Running time 1hr 58mins
IT’S brilliant that comedians like Tina Fey and Amy Poehler exist. They don’t fit the movie stereotype for a funny woman. It’s incredible that it needs proving, but both prove that a woman on the big screen can be attractive and so many other things, and yet still be properly funny; they prove that a woman in Hollywood can be a well-rounded individual. These contemporary comedy icons don’t just fulfil pre-ordained funnygirl roles in cameos, supporting parts or even main roles; instead, they carry a movie
in the way that the cast of Bridesmaids did. They’re examples of women comedians smashing the mould. Fey and Poehler are also doing their bit for ageism – proving that there’s room in Hollywood for women past 40 that doesn’t consign them to sidelined roles as wives, mothers and grandmothers. All that aside, is Sisters funny?
Well, that depends on what you want and expect from this movie. Take Fey and Poehler out of the equation and what you’ve basically got is a Will Ferrell/Paul Rudd movie. If that’s your bag, you’ll like Sisters: it’s Old School revisited.
Instead of overgrown men-children acting up, however, you’ve got
overgrown women-children acting up – both a good and a bad thing. Good, in that it shows that
women and men can and should be interchangeable in these kinds of roles (and therefore, crucially, equal). Bad, because they’re having to act out traditional ‘male’ roles in order to be funny.The plot is limited but it gives the film a basic structure from which to hang jokes and set pieces. The plot serves the script in other words, and Fey and Poehler seem to relish the chance to indulge themselves. The story involves two 40-something sisters, Kate (Fey) and Maura (Poehler) who have never really grown up, despite one going through a divorce and the other being a single mum. When their parents (James Brolin and Diane Wiest) decide to sell the family home and move to a retirement village, the sisters decide now’s the time to throw one last party in their childhood home. Inviting a bunch of old school friends, the party starts soberly but the hinges soon come off once Kate encourages everyone to let loose and invites a drug dealer named Pazuzu (WWE star John Cena) along to enliven proceedings. Before they know it, an impromptu foam party breaks out and someone’s turned the pool blue. The house gets wrecked and it’s at this point that the parents drop a bombshell to Kate that whips the rug out from under her.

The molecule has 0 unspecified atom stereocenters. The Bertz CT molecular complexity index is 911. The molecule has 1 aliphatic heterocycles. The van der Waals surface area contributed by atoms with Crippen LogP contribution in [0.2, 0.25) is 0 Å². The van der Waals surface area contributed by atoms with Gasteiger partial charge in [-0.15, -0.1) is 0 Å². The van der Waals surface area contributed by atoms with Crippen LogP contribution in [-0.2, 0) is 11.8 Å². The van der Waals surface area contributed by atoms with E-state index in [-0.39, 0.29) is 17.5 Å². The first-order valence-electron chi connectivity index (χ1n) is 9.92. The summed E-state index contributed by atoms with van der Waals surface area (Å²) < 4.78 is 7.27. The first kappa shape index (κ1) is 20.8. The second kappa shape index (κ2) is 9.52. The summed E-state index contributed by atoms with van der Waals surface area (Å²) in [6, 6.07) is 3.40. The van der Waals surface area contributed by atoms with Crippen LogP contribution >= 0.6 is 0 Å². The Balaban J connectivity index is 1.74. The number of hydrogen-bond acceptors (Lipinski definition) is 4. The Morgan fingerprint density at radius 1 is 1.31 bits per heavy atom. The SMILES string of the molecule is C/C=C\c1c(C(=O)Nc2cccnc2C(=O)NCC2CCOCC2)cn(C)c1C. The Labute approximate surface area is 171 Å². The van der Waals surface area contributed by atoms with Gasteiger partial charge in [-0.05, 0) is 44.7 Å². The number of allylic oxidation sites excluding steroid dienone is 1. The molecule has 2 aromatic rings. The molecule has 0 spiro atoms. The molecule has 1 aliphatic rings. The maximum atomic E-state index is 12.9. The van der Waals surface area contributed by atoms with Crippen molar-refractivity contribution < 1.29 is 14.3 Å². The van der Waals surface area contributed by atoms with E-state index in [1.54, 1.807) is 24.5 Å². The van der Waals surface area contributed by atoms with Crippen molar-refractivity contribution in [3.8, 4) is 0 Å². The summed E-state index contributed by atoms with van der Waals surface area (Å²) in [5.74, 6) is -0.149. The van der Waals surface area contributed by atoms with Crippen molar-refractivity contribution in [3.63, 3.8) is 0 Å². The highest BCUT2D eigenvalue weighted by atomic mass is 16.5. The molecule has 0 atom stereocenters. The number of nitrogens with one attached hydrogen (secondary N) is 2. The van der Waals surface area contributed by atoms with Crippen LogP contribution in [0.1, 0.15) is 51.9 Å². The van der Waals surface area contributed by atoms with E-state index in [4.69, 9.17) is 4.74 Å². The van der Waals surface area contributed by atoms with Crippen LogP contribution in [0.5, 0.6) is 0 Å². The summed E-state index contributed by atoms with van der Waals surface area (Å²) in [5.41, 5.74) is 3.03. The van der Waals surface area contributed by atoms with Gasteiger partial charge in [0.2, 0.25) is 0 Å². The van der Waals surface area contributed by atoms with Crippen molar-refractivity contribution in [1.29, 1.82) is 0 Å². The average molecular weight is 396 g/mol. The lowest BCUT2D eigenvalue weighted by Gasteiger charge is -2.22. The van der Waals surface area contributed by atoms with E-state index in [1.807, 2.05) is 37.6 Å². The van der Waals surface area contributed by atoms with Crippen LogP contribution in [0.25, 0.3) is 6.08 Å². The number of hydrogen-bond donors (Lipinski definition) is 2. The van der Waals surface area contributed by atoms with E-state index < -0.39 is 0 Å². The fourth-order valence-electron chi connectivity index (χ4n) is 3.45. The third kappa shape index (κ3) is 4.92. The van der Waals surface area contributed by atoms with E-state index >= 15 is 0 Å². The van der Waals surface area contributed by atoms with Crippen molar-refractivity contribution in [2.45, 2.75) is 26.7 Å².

Although in some ways it’s a film to be celebrated – and it is fairly funny in expected ways – it’s also a shame it’s limiting for Fey and Poehler, two important, much-admired women comedians at the top of their game. Both actors are likeable and
watchable, however, as are Wiest and Brolin as the exasperated parents. Coupled with some great lines and fun performances, this formulaic comedy nostalgically evokes movies like House Party and Animal House and has some great tunes in its soundtrack to boot.
If the Living Art Hungerford gallery were a band, curator Justin Cook would have cited “artistic differences” as the reason for his departure. He has now cut loose from the family firm to do his own thing at ‘Oil’, just a few doors down the road. TRISH LEE spoke to him about his new gallery, which recently launched with an exhibition in its ‘Boiler Room’